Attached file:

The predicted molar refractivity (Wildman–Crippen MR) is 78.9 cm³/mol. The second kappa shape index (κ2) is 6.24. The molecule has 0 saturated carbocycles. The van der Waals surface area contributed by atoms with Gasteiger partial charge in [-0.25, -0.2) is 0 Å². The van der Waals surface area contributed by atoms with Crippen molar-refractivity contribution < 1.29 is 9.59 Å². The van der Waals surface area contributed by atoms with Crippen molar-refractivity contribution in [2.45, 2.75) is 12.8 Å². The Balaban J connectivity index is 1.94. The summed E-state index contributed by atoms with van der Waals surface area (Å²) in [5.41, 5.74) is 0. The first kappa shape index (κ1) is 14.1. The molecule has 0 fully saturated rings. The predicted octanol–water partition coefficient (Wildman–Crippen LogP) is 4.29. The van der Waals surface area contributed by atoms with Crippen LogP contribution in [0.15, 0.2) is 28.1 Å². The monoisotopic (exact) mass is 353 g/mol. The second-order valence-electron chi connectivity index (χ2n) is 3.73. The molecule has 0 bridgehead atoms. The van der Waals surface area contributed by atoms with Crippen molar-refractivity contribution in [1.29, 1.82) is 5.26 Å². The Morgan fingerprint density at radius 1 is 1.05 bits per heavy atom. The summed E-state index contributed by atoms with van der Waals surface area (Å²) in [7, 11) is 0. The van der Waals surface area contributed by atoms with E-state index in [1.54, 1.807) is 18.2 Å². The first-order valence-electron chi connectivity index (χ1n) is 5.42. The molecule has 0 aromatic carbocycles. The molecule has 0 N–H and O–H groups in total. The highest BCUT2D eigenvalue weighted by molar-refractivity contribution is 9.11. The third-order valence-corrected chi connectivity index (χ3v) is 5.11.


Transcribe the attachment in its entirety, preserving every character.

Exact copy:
The predicted molar refractivity (Wildman–Crippen MR) is 78.9 cm³/mol. The second kappa shape index (κ2) is 6.24. The molecule has 0 saturated carbocycles. The van der Waals surface area contributed by atoms with Gasteiger partial charge in [-0.25, -0.2) is 0 Å². The van der Waals surface area contributed by atoms with Crippen molar-refractivity contribution < 1.29 is 9.59 Å². The van der Waals surface area contributed by atoms with Crippen molar-refractivity contribution in [2.45, 2.75) is 12.8 Å². The Balaban J connectivity index is 1.94. The summed E-state index contributed by atoms with van der Waals surface area (Å²) in [5.41, 5.74) is 0. The first kappa shape index (κ1) is 14.1. The molecule has 0 fully saturated rings. The predicted octanol–water partition coefficient (Wildman–Crippen LogP) is 4.29. The van der Waals surface area contributed by atoms with Crippen LogP contribution in [0.15, 0.2) is 28.1 Å². The monoisotopic (exact) mass is 353 g/mol. The second-order valence-electron chi connectivity index (χ2n) is 3.73. The molecule has 0 bridgehead atoms. The van der Waals surface area contributed by atoms with Crippen molar-refractivity contribution in [1.29, 1.82) is 5.26 Å². The Morgan fingerprint density at radius 1 is 1.05 bits per heavy atom. The summed E-state index contributed by atoms with van der Waals surface area (Å²) in [7, 11) is 0. The van der Waals surface area contributed by atoms with E-state index in [1.54, 1.807) is 18.2 Å². The first-order valence-electron chi connectivity index (χ1n) is 5.42. The molecule has 0 aromatic carbocycles. The molecule has 0 N–H and O–H groups in total. The highest BCUT2D eigenvalue weighted by molar-refractivity contribution is 9.11. The third-order valence-corrected chi connectivity index (χ3v) is 5.11.